Avatar Press Publisher William Christensen was joined at New York Comic Con by “Uber” writer Kieron Gillen and artist Canaan White to discuss their WWII-based series about super-powered Nazi soldiers. “‘Uber’ has been a monster hit,” Christensen said, stating that Avatar has huge, ambitious plans for the series, which is scheduled to run sixty issues.
“It’s a new spin on the World War II genre,” White told the audience. “It covers history, but messes it all up… Underneath it all, it’s a story about human nature, and if you give people power, what they’ll do with it out of desperation.
“‘Uber’ is a story that’s been classified as a war comic because it’s gruesome, because war is. We’re not giving kudos to Nazi Germany. It should make you upset and think it’s bad because it was,” White continued. “It’s supposed to be dark — and it’s going to get darker — but there’s some hope.”
“We try to snuff that out pretty quickly,” Christensen joked before praising Gillen’s skill of making every character in the book human. “Everyone has their reasons for being there and fighting for what they thought was right. We’re not glorifying Nazi Germany, but a lot of Germans were there because it was their country. Even some of the ubers aren’t thrilled to be there.”
“They’re still pawns,” White added. “They’re just like everybody else.”
“When we first started, people kept saying it was a pro-Nazi book,” Christensen said. “It’s not. We’re telling a story where they get the superheroes first.”
Christensen praised White at length for his skill at bringing the comic to life, which White credited to research and reference, going so far as to study what the spoons they used look like. “I wanted people to feel like it’s an untold history,” White said.
Gillen rushed into the room, apologizing for being late, explaining that he was doing three panels and joking that he needed “Benny Hill” music as he rushed around.
“We do have a grand plan for it,” Gillen said, taking a breath and sitting down. “I know how it ends, but now we’re really hammering out year two. I think about it as a history. I know the history of this war.
“The next six issues are building the world a little more,” Gillen continued. “We look at how the tech affects the Pacific War. Then we go to the Soviets trying to get ubers, and they are really grim. Then back to western front. We spend some personal time with the German battleships. It’s the second battle of Kursk. Everything is building up to the last issue of year one. I think you won’t believe what I did.”
Christensen jumped in, saying that when he finished reading that particular script, he told Gillen he had to write the next one quickly because Christensen wanted to know what happened.
An audience member asked Gillen why the essays in the back of the issues are so defensive about his treatment of the Germans.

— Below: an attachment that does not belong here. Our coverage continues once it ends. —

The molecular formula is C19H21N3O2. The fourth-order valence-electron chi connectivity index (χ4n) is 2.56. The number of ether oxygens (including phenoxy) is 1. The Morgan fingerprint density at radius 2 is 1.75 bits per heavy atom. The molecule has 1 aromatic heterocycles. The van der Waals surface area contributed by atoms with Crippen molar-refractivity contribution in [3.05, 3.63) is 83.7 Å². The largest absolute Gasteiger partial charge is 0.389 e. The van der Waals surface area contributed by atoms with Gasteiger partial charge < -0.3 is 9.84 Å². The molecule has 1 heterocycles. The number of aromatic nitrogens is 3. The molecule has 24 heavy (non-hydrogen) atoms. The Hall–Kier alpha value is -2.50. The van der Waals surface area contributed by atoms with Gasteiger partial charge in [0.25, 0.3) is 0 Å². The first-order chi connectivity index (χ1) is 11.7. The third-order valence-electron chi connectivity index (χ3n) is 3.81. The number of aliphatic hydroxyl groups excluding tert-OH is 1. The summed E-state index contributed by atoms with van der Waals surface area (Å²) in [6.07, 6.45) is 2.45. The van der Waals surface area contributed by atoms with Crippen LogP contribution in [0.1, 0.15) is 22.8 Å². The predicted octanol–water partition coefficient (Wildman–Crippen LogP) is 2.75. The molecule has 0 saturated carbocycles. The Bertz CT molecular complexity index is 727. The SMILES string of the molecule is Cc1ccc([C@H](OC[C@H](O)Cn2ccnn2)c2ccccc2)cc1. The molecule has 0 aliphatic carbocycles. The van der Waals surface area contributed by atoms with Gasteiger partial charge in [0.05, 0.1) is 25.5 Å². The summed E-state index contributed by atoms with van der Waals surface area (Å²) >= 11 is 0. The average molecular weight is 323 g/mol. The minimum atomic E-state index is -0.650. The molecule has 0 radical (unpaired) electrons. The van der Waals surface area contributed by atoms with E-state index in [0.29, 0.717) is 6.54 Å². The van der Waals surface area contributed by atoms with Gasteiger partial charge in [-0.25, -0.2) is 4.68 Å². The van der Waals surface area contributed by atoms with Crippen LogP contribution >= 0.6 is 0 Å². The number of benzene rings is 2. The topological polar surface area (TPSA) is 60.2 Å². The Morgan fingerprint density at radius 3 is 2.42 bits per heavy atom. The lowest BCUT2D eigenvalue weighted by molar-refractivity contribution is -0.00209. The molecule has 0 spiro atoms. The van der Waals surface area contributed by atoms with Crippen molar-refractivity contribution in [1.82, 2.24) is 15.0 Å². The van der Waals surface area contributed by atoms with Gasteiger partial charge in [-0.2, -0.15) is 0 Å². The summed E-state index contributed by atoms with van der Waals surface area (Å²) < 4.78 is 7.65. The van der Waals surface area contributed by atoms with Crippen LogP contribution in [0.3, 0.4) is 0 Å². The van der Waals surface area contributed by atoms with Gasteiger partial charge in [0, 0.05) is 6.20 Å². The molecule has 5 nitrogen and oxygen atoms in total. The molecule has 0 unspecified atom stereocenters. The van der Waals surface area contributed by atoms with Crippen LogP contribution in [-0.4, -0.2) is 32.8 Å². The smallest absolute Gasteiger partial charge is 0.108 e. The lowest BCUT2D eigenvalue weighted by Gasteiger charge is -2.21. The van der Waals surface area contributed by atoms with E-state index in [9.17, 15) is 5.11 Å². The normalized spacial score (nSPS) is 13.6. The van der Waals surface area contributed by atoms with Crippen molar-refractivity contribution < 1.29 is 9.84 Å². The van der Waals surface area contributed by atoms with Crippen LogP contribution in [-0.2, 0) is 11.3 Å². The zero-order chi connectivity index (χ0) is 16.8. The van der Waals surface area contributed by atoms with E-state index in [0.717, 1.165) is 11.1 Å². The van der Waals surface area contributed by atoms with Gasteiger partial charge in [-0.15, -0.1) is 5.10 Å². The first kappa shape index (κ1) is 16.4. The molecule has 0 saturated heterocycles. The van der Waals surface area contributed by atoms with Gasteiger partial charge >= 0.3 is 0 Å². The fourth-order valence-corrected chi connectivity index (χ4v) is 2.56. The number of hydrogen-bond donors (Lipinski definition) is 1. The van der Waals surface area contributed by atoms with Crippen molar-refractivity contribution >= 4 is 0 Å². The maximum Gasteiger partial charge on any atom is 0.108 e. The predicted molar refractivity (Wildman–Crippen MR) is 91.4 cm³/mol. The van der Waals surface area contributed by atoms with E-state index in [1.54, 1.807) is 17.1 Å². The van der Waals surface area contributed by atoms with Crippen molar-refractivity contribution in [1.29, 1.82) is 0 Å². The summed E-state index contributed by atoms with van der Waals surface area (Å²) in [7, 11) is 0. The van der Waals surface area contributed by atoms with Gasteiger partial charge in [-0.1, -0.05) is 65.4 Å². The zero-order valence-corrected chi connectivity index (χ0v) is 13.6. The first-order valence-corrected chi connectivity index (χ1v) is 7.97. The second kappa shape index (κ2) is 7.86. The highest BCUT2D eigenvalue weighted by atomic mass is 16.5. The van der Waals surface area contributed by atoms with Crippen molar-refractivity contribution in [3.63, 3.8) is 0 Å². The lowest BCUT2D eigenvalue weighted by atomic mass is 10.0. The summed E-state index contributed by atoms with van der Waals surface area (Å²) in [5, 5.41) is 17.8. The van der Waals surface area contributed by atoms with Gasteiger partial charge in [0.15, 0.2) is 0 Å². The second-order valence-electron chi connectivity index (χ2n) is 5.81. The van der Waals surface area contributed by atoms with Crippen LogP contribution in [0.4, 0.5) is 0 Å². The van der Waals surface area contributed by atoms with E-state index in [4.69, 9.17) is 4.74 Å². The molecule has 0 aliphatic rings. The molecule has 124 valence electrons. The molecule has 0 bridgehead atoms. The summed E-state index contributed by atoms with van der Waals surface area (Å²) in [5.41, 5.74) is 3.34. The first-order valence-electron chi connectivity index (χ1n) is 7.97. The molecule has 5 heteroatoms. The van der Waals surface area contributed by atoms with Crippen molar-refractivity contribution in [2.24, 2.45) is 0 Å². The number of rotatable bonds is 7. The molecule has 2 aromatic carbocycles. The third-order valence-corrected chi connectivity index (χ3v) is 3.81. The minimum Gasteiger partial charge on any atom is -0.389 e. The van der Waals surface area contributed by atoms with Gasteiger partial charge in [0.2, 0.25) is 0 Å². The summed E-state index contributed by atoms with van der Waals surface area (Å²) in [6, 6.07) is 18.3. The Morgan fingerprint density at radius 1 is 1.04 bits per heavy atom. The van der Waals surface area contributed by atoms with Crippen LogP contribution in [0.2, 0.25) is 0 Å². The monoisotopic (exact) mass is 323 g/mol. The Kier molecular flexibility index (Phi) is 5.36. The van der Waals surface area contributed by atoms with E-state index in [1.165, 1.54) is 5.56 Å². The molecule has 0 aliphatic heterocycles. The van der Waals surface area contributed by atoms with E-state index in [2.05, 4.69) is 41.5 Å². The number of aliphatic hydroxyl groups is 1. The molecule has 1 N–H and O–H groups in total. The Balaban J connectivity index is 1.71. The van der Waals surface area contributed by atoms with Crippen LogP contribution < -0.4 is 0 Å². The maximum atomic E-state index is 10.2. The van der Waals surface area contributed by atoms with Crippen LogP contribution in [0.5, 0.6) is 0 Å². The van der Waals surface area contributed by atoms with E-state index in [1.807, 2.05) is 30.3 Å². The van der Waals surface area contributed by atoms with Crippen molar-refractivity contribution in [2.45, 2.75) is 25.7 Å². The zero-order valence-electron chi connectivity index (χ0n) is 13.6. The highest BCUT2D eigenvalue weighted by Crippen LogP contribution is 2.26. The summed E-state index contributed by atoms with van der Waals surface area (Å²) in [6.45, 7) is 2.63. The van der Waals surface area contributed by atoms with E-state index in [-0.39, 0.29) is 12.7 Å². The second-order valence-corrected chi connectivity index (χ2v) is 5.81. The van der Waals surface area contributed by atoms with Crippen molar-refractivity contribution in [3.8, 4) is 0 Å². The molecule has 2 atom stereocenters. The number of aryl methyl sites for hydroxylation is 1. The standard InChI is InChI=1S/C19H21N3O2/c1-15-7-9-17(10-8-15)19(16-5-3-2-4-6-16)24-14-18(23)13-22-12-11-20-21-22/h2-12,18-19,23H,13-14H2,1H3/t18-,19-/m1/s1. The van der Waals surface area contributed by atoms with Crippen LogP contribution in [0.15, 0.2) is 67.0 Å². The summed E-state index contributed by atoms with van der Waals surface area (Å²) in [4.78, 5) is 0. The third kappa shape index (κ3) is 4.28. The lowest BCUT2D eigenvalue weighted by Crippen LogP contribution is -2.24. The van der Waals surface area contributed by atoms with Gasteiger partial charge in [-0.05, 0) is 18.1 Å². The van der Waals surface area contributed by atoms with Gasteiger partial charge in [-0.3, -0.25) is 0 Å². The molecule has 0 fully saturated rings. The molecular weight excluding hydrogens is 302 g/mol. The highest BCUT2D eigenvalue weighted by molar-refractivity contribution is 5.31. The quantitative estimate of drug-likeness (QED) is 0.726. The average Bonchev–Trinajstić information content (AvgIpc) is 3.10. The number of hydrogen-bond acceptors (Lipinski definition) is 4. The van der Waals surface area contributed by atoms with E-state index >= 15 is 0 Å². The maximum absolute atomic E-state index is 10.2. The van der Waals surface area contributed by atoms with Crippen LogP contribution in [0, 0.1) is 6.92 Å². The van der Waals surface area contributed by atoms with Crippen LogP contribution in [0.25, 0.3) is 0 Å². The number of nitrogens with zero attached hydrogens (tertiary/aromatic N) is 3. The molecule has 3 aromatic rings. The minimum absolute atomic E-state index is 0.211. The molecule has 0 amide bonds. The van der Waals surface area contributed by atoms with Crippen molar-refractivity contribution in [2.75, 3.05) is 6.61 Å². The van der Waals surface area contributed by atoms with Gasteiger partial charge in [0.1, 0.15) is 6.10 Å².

Gillen admitted that he may have been overly defensive in some of the essays, but he is concerned about how the series is perceived. “It’s about humans doing horrible things. I want to write about my opinion of the truth of the war.” He also corrected one statement that the audience member made: “I’m not saying everyone’s equally bad. I’m not. I’m saying everyone’s pretty awful.”
As far as merchandise, the lack of it is simply due to so many of the continuing characters being Nazis. “I’m looking forward to an allied hero who stays alive more than an issue,” Gillen joked.
When one fan asked about the ubers power source, which characters in the book described as “extranormal,” the entire panel avoided giving an answer. “We don’t feel an urge to give it away to the readers or the characters,” Christensen said.
“I wanted to use superheroes to say something about World War II,” Gillen said, explaining that the phrase “just following orders” has become associated with the war, which is why the phrase is at the heart of “Uber” as is his interest at avoiding most of the tropes of the superhero genre.
“I think people now look at World War II like the war for Middle Earth. It’s a video game. Nazis may as well be zombies in the pop culture canon and that’s what I’m kicking against.”
“How [World War II] overhangs British culture is different from how it overhangs American culture,” Gillen said in response to a query about whether or not his nationality plays into how he approaches “Uber.” “The war has to mean something in the UK or national dignity would take a blow,” Gillen said, explaining that the war led to the end of the British empire.
Asked about how much work he does and working on a lack of sleep, Gillen said that he feels lazy, because there are people in comics who write more than him. “It’s worth noting that a lot of books are hitting now, but the work is spread out over a long period of time.
“I write five pages in morning,” Gillen continued, explaining that means twenty-five pages a week or about four books a month. “I’m able to keep the weekend free so my wife doesn’t divorce me.”
Finally, asked if more countries would be developing ubers, Gillen gave a lengthy answer touching on colonialism, racism, and the larger geopolitics of the war. Christiansen closed with a summary – “Short answer: Yes.”